BOOKENDS REVIEW: Richard Crouse's Raising Hell
***Listen to my interview with Richard Crouse about his book Raising Hell: Ken Russell and The Unmaking of The Devils. Richard talks about how terrified he was to interview the filmmaker, the controversy behind the film and how film censorship has changed since the '60s and '70s. You can find the podcast of the interview, "INTERVIEW - Oct 7 - Richard Crouse on Raising Hell", here.
Richard Crouse calls his new book, partly, “The Unmaking of The Devils,” because that is what censors have done to the film over the years – they have unmade it.
Raising Hell: Ken Russell and The Unmaking of The Devils is about one of the most controversial films ever made.
For those of you who have not seen (probably many of you, as The Devils is still very difficult to find in legal form) or heard of the film, The Devils is a historical account of a 17-century priest who was executed for witchcraft. Sixteen nuns in Loudun, France alleged they had been possessed by demons and blamed Urbain Grandier, who was then tortured and burned. There were apparently personal reasons why the nuns accused the priest, and political ones why he was eventually executed.
The filmmaker, Ken Russell, was fascinated by the story and decided to retell it on screen, as realistically as possible. He argued that it was more a political film, than a religious one.
Richard starts the book by recalling the night he interviewed Russell at the Bloor Cinema in 2010. I was there that night and now I know why he seemed so tense before the interview.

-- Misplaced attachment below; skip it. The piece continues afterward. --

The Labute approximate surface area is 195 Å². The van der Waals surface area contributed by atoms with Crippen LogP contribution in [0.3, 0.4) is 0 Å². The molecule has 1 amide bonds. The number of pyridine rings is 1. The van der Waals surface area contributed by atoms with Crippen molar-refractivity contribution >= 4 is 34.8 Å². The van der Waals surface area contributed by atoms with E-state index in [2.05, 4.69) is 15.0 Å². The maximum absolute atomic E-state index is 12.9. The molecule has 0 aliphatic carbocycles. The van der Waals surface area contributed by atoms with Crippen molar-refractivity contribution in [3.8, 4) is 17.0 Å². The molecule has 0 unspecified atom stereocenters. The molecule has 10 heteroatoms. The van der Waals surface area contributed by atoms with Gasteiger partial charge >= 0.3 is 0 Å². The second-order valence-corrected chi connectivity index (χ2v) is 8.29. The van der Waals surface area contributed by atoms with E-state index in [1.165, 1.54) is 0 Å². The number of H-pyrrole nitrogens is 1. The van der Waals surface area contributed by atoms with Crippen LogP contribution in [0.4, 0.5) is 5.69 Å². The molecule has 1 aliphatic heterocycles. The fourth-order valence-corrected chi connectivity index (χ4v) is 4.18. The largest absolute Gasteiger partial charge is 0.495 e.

Richard was practically sweating buckets, nervous to interview a filmmaker known for being pretty tight-lipped. There’s nothing more difficult than trying to interview someone who isn’t very talkative.
But somehow, Russell warmed up to Richard and the conversation became quite entertaining. Russell even made a few jokes. He called the film’s star, Oliver Reed, “a terrible actor,” and named himself as the filmmaker he admired most.
Russell got many laughs from the audience, and what a relief that was for Richard.
In Raising Hell, Richard talks about the inspiration behind the film, the writing of the screenplay, the casting, and the filming of The Devils.
He speaks with some of the film’s actors, its editor and composer, and some of its fans like Guillermo del Toro and David Cronenberg.
My favourite part of the book is the second half, where Richard gets into the context of the 1971 release of the film, censorship within the industry in the ‘60s and ‘70s, and what has happened to The Devils since.
The full, uncut version of the film has yet to be released. Apparently, when you add religion to sex and violence, it’s a bit too much for the industry to take.
Russell passed away before he could witness his film released to the public in the way he meant for it to be seen, and that really is a shame.
This is a great book for film buffs, or anyone interested in learning about how film censorship works and how it has evolved.
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